Mothers, I see you. You are not invisible.

Mothers, I see you. You are not invisible.


Can I tell you something super random? I have always told my children that if they ever get lost—at the grocery store, or an airport, or Disney World—they need to look around and find a mother. The one with a few kids tugging at her shirt. The one pushing a stroller. The one juggling sixteen things at once? Yes, her.
Ask HER for help.

Moms know what to do
Seems counterintuitive when I say it out loud. I mean: Like hey kids, go find the person who has their hands MOST full and ask them to stop everything and save you? But that’s exactly what I say. And I stand by this, 100%.
Because there’s something about a mother that you can trust. You can count on the fact that she has a bone-deep instinct to take care of other people, and 99% of the time, she will honor it. Can we acknowledge how beautiful that is? When we become mothers, there’s this moment in time when we realize our life isn’t ours anymore. Our focus shifts from ourselves to our children: their safety, their dreams, their lives. Whatever we had planned for our lives, whatever we hoped for ourselves—those things remain, of course. But they get prioritized differently.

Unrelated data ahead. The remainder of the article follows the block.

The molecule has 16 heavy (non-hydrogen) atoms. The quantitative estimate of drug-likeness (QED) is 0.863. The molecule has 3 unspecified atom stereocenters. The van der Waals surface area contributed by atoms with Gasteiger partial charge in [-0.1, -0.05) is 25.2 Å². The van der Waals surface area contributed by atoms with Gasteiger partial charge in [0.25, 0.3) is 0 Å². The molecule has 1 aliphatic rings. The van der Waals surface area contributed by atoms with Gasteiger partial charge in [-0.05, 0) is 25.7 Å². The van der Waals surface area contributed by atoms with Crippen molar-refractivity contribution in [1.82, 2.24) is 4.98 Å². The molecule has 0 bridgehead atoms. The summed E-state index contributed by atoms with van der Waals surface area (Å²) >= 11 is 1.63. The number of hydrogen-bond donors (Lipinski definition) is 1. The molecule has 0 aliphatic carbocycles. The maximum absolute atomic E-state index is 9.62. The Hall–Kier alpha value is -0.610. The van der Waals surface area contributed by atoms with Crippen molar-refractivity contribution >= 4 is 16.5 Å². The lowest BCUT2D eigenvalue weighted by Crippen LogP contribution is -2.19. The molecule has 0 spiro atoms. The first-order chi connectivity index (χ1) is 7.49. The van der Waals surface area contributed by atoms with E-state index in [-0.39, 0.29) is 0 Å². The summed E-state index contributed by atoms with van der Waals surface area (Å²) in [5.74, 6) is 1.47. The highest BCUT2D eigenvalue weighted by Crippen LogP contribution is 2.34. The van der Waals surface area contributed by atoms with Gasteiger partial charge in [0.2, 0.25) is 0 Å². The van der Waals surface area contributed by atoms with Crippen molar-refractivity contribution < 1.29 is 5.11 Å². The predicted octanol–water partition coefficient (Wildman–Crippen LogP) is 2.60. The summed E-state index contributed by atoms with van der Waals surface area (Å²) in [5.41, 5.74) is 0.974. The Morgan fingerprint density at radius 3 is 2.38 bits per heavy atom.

Some changes are small:
“I’d rather lose sleep and rock the baby than let him cry all night.”
“Of course you can eat the meal I ordered, I’ll just sit here and pretend I’m not hungry.”

But it’s not always small, is it?
“This career was important, but I want more time with my babies. I guess if I have to choose…”
“Well, retirement sounded nice, but college isn’t cheap. Whatever gives my kids a better future…
Mothers are that expensive glue that holds everything together, but remains invisible when it dries. They do the heavy lifting that their families don’t see—and they don’t mind doing it at all. But wouldn’t it be nice to not feel invisible? To occasionally just feel…seen?

I see you, Mama
Mama, I see you. I want you to know that. I really, really see you.
I know that you have accepted your fate as the forever sleep-deprived support person. That you happily set aside YOUR wants and YOUR dreams so your family could freely chase theirs. I see you, and I’m grateful for who you are. I’m proud of the sacrifices you’ve made. I don’t even have to know your personal story to know how amazing you are—because there’s something that I know about you, mama.
I know that, God forbid, if my children ever get lost, I can trust you to keep them safe. To take care of your babies and also mine, because that’s what mothers do. They take care of others. Every day, all the time, without ceasing. And I realize that special glue isn’t magic. It’s just made of incredible stuff. You hear me? YOU are made up of incredible stuff.
And something else? You are NOT invisible.
I see you. I love you. I’m grateful for you.
Thank you for being a mom.

Reprinted with permission from Mary Katherine Backstrom. Follow her on Facebook for more inspiration and encouragement.

Leave a Reply